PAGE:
One of the many joys of becoming a member of the Baha’i Faith is the opportunity I’ve had to experience the benefits of sunrise-to-sunset fasting. In addition to its spiritual benefits (allowing us to cultivate self-discipline, and to make more time for quiet meditation), fasting has been shown to contribute to physical good health. According to Oxford’s Dr. Razeen Mahroof, fasting exonerates toxins which build up over time in your body fat. The process even increases the level of feel-good endorphin hormones in your blood, which can have a positive impact on mental health. Furthermore, there’s some evidence that fasting for periods of 2-4 days (longer than the sunrise-to-sunset fast imposed upon Muslims and Baha’is during our holy months) benefits your immune system, causing your body to recycle redundant and damaged immune cells and replace them with new ones.
For this reason, I think that everyone should give serious thought to joining Muslims in experiencing the benefits of fasting this Ramadan. Nonetheless, anyone who has fasted will know that staying healthy and hydrated can sometimes be a challenge. This is especially true in the summer when the days are long and many of us have exams to contend with.
You should be aiming to get as much sustenance and nutritional value from your food as possible.
That’s why I’ve compiled some tips on how to avoid feelings of faintness and dehydration when fasting, based on evidence from nutritional science. This article contains three of those tips, excerpted from a much longer series of four articles that I’ve written for TheMuslimVibe.Com. The original articles touch on topics that aren’t included in this abridgement, so I encourage you to take a look.
Tip #1: Drink milk instead of water at your dawn meal (suhoor).
Studies have shown that the fluid content of a drink of milk is retained by your body for much longer than the fluid content of a similar sized drink of water or juice. Actually, orange juice performs slightly better than water, but not nearly so well as milk (skimmed or full-fat).
Milk’s nutrient density is thought to be the reason for its long-term hydration benefits. Milk is rich in vitamin B12, protein, iodine, and electrolytes: a particular set of minerals that includes sodium, potassium, calcium, magnesium, and phosphate. Our stomach empties more slowly after we drink something rich in vitamins and electrolytes than it does after we drink water, keeping us hydrated for longer.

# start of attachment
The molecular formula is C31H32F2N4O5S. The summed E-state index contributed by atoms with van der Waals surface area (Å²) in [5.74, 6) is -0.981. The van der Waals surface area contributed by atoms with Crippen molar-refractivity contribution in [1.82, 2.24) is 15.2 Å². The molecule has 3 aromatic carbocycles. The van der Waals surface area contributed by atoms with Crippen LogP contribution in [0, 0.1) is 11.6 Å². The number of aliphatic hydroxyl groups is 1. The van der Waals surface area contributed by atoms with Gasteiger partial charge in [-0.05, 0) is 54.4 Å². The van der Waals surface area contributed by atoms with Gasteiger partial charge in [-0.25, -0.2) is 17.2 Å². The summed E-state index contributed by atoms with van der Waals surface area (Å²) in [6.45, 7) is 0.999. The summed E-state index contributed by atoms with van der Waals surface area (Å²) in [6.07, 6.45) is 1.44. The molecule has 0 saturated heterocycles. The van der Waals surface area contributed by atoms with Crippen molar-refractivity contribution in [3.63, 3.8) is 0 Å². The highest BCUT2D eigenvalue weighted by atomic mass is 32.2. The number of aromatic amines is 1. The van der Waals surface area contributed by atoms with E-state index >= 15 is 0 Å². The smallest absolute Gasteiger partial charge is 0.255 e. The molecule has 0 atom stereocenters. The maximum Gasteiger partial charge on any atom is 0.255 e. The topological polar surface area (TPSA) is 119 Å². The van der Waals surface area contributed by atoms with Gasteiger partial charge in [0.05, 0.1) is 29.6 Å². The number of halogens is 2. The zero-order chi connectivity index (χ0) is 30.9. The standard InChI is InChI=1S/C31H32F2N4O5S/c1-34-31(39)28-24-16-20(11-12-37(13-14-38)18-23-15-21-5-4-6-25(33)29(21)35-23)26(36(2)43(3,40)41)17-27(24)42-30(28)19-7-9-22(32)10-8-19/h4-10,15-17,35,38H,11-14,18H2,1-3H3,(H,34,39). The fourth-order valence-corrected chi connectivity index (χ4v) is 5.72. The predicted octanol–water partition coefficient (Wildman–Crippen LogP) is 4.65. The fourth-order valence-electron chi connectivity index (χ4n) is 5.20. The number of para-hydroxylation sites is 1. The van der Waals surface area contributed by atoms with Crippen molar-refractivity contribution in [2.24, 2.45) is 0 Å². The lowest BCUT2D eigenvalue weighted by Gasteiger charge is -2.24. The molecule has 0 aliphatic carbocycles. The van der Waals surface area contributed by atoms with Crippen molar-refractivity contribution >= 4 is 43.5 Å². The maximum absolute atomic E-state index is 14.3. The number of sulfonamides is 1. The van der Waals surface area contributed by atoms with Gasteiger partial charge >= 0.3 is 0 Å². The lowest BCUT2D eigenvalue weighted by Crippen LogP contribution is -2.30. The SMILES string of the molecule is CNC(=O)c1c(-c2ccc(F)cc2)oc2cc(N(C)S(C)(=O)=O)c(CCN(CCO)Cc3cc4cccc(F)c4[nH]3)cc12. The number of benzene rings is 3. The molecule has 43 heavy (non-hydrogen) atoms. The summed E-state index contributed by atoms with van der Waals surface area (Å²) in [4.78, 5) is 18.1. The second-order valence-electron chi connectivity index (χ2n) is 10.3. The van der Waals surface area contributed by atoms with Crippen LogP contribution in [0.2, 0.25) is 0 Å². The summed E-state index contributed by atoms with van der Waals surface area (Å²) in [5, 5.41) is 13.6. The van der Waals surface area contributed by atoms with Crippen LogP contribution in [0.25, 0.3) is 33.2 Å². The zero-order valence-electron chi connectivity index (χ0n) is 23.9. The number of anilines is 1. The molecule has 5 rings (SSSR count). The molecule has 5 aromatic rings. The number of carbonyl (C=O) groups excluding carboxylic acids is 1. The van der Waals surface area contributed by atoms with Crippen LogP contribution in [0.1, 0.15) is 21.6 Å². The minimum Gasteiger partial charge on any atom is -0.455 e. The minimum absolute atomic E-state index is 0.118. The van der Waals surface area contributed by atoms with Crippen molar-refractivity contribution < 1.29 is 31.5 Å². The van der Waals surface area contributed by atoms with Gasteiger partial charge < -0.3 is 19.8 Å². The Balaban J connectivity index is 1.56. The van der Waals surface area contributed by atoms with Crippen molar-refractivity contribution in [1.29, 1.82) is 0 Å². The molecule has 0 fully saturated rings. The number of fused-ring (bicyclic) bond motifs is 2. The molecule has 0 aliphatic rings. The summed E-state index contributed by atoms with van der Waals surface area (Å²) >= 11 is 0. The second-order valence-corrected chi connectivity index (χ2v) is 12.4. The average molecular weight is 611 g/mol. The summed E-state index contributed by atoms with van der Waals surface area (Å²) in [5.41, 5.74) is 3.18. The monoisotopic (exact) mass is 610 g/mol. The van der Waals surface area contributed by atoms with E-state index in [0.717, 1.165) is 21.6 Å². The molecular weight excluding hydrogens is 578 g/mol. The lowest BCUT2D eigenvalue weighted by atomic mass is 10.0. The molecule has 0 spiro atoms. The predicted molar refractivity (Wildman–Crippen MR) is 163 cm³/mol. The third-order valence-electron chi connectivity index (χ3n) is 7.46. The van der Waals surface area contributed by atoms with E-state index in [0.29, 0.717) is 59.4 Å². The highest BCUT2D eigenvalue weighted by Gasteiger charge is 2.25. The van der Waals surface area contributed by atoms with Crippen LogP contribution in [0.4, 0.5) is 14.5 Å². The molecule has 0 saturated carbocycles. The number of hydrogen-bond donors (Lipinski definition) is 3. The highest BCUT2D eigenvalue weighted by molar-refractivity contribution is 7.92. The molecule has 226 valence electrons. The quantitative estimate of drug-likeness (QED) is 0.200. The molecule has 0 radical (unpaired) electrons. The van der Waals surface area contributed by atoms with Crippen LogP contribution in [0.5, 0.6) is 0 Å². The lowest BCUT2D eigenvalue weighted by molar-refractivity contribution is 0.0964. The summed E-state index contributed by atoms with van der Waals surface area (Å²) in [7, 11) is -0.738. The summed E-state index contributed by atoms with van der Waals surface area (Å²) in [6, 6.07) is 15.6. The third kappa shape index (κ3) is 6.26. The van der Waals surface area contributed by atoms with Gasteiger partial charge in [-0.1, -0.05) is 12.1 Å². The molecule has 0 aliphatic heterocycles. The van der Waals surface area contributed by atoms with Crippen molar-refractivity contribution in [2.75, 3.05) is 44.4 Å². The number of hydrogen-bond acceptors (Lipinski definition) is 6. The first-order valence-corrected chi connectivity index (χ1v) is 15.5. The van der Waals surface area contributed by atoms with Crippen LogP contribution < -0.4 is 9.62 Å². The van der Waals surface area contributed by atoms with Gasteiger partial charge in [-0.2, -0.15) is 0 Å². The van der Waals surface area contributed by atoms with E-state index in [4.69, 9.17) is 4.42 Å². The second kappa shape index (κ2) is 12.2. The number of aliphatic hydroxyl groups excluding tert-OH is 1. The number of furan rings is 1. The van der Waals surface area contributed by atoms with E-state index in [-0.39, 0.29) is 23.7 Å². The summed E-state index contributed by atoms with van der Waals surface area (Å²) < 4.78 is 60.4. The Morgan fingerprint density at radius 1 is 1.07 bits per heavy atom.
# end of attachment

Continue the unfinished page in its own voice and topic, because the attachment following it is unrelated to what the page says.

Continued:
If you aren’t fond of cow’s milk (or are intolerant to it), it’s worth experimenting with soy milk or other plant milks, especially those that are fortified with extra vitamins and minerals. Many brands of soy or other plant milks have similar nutritional profiles to cow’s milk. Try to look for brands fortified with the electrolyte minerals: sodium, potassium, calcium, magnesium, and phosphate; fortification with other vitamins and minerals is a bonus.
Fasting exonerates toxins which build up over time in your body fat.
Tip #2: Get into the habit of drinking water at room temperature rather than ice cold, especially before iftar (evening meal).
During the limited time when you can eat during the month of Ramadan, you should be aiming to get as much sustenance and nutritional value from your food as possible. This requires that your digestive system be as efficient as possible. There’s good evidence to suggest that drinking cold water interferes with the efficiency of your body’s digestive system in a way that drinking warm water does not.
There is little evidence, however, that supports the suggestion that drinking warm water at the same time as eating a meal interferes with your digestion of the food. So go ahead and enjoy a mug of tea while eating your iftar! There’s even some evidence to suggest that drinking ginger tea at the same time as eating a meal might improve your digestion.